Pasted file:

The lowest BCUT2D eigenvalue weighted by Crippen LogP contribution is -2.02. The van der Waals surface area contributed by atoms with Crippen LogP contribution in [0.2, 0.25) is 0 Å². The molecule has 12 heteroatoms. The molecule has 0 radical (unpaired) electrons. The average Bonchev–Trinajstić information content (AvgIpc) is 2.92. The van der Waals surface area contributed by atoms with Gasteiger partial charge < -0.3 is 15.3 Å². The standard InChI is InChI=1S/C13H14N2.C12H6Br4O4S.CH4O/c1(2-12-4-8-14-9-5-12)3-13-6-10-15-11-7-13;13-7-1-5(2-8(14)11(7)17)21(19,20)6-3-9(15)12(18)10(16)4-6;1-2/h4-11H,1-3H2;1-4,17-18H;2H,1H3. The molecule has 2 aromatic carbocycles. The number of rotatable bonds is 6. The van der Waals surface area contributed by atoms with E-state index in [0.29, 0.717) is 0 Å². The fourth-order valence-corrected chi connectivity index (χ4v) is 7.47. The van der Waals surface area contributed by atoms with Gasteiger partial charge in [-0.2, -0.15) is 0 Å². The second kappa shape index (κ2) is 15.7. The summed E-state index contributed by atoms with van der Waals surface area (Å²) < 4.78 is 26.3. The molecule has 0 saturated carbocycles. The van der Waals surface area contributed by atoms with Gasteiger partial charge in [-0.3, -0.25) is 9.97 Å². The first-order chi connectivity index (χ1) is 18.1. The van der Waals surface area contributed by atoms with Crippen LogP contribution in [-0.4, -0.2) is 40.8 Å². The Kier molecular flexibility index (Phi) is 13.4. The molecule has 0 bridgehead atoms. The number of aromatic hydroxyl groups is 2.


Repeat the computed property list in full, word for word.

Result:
The lowest BCUT2D eigenvalue weighted by Crippen LogP contribution is -2.02. The van der Waals surface area contributed by atoms with Crippen LogP contribution in [0.2, 0.25) is 0 Å². The molecule has 12 heteroatoms. The molecule has 0 radical (unpaired) electrons. The average Bonchev–Trinajstić information content (AvgIpc) is 2.92. The van der Waals surface area contributed by atoms with Gasteiger partial charge < -0.3 is 15.3 Å². The standard InChI is InChI=1S/C13H14N2.C12H6Br4O4S.CH4O/c1(2-12-4-8-14-9-5-12)3-13-6-10-15-11-7-13;13-7-1-5(2-8(14)11(7)17)21(19,20)6-3-9(15)12(18)10(16)4-6;1-2/h4-11H,1-3H2;1-4,17-18H;2H,1H3. The molecule has 2 aromatic carbocycles. The number of rotatable bonds is 6. The van der Waals surface area contributed by atoms with E-state index in [0.29, 0.717) is 0 Å². The fourth-order valence-corrected chi connectivity index (χ4v) is 7.47. The van der Waals surface area contributed by atoms with Gasteiger partial charge in [-0.2, -0.15) is 0 Å². The second kappa shape index (κ2) is 15.7. The summed E-state index contributed by atoms with van der Waals surface area (Å²) < 4.78 is 26.3. The molecule has 0 saturated carbocycles. The van der Waals surface area contributed by atoms with Gasteiger partial charge in [-0.3, -0.25) is 9.97 Å². The first-order chi connectivity index (χ1) is 18.1. The van der Waals surface area contributed by atoms with Crippen LogP contribution in [-0.4, -0.2) is 40.8 Å². The Kier molecular flexibility index (Phi) is 13.4. The molecule has 0 bridgehead atoms. The number of aromatic hydroxyl groups is 2.